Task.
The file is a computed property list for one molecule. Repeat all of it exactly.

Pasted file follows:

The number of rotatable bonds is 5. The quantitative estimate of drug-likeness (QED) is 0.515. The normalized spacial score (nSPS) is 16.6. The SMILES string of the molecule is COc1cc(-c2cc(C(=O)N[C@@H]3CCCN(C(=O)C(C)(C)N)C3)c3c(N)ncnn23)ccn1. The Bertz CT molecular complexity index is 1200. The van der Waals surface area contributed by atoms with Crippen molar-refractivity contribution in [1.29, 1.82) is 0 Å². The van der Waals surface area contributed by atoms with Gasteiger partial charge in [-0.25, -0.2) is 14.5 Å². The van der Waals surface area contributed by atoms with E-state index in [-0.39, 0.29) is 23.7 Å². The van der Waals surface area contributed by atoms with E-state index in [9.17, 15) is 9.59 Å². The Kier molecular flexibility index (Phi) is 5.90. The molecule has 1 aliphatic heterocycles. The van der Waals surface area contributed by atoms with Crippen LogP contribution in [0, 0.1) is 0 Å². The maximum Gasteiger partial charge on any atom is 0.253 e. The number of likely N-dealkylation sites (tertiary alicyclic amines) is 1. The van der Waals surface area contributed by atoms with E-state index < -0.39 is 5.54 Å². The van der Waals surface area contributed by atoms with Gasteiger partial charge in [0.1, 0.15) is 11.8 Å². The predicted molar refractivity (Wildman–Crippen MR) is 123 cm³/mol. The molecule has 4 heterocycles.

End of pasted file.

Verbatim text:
The number of rotatable bonds is 5. The quantitative estimate of drug-likeness (QED) is 0.515. The normalized spacial score (nSPS) is 16.6. The SMILES string of the molecule is COc1cc(-c2cc(C(=O)N[C@@H]3CCCN(C(=O)C(C)(C)N)C3)c3c(N)ncnn23)ccn1. The Bertz CT molecular complexity index is 1200. The van der Waals surface area contributed by atoms with Crippen molar-refractivity contribution in [1.29, 1.82) is 0 Å². The van der Waals surface area contributed by atoms with Gasteiger partial charge in [-0.25, -0.2) is 14.5 Å². The van der Waals surface area contributed by atoms with E-state index in [-0.39, 0.29) is 23.7 Å². The van der Waals surface area contributed by atoms with E-state index in [9.17, 15) is 9.59 Å². The Kier molecular flexibility index (Phi) is 5.90. The molecule has 1 aliphatic heterocycles. The van der Waals surface area contributed by atoms with Crippen LogP contribution in [0, 0.1) is 0 Å². The maximum Gasteiger partial charge on any atom is 0.253 e. The number of likely N-dealkylation sites (tertiary alicyclic amines) is 1. The van der Waals surface area contributed by atoms with E-state index < -0.39 is 5.54 Å². The van der Waals surface area contributed by atoms with Gasteiger partial charge in [0.1, 0.15) is 11.8 Å². The predicted molar refractivity (Wildman–Crippen MR) is 123 cm³/mol. The molecule has 4 heterocycles.